Teen Mental Health: Notes from Dr. Ramsey Khasho

Girl looking at youCHC's experienced team is ready to help teens and families overcome challenges throughout the adolescent journey.

Since the launch of the Teen Mental Health Initiative (TMHI) in 2016, CHC has continued its commitment to increasing awareness, removing stigma, connecting those in need to those who can help and reducing teen suicide. We know therapy works and CHC is just a call away. Just two years later, nearly 1,300 teens came to CHC for therapy—a 25% increase over last year.

Free parent and teacher education continues to be a top priority. This year CHC introduced a series of new classes about important teen topics like building resilience in teens, parenting wired teens and helping teens cope with anxiety. We saw an increase of 68% in free 30-minute parent consultations, meaning parents felt more comfortable reaching out to CHC experts for advice and support.

One of the early objectives of the initiative was to open Palo Alto's first Intensive Outpatient Program (IOP) to provide support to teens ages 14-18 during the often overlooked but essential middle ground between weekly outpatient therapy and inpatient hospitalization. CHC can help teens struggling with a more severe case of anxiety and depression as well as those with a history of self-harm and/or suicidal thoughts.

In 2017, we did just that. Our first cohort of teen patients took it upon themselves to name it RISE—Reaching Interpersonal & Self Effectiveness. This represents one of the primary goals of Dialectical Behavior Therapy and a cornerstone of the program.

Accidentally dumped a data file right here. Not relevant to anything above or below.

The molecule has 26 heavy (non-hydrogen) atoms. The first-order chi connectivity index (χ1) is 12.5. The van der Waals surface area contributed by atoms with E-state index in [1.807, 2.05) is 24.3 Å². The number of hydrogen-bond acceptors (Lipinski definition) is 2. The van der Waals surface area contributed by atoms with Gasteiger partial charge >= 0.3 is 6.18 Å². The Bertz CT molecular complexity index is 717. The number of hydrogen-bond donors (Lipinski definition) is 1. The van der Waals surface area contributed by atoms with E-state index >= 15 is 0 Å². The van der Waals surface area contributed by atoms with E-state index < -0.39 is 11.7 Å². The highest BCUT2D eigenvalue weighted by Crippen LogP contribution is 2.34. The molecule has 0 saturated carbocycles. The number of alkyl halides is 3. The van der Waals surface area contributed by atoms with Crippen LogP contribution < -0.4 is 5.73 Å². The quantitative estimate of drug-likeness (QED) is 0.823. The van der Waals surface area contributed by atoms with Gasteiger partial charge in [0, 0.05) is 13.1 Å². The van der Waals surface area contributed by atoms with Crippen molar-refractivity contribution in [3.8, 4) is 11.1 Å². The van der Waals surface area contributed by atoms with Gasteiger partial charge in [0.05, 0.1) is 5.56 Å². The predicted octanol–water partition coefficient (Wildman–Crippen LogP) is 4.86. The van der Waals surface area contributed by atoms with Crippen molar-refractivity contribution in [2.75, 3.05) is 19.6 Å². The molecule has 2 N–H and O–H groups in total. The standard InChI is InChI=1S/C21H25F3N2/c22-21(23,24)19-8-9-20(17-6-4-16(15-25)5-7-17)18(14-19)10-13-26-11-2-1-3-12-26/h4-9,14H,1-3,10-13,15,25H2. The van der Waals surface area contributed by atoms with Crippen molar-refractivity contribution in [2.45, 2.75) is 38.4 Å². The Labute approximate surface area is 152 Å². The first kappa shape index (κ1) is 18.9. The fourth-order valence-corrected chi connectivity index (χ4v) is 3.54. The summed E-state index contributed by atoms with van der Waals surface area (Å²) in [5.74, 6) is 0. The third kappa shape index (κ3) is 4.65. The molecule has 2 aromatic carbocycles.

The RISE IOP is based on Dialectical Behavioral Therapy (DBT)—an evidence-based, research-supported treatment for individuals with severe anxiety and depression including suicidal ideation and suicide attempts. Teens learn specific skills to stay alive, including mindfulness, distress tolerance and emotional regulation. Also critical to the program's success is a robust family component so parents/caregivers can develop the skills necessary to support their teens at home.

Our goal is to teach teens to continue to integrate DBT into daily life after the IOP to help reduce unsafe thoughts and behaviors. One teen recently reflected:

"I've been able to better cope and react in certain situations. Before the IOP my first thought or urge was a problem behavior, but now I've realized that there are better and more effective ways to help me."

Since the opening of the IOP in May 2017, the program serves small cohorts to 5-8 students (ages 13-18) at a time. The number of requests for the IOP far outweighs the number of teens CHC can serve. To meet this need, CHC partners with Stanford's Department of Psychiatry to leverage our resources and help more teens. Thank you to the Palo Alto Community Fund and other visionary donors for making the RISE Intensive Outpatient Program possible.

Our team at CHC remains vigilant in our efforts to combat mental illness and improve the mental health and wellness of pre-teens, teens and young adults. We are fully committed to continuing this work in our community. For more information about our Teen Mental Health programs and RISE Intensive Outpatient Program visit chconline.org/therapy.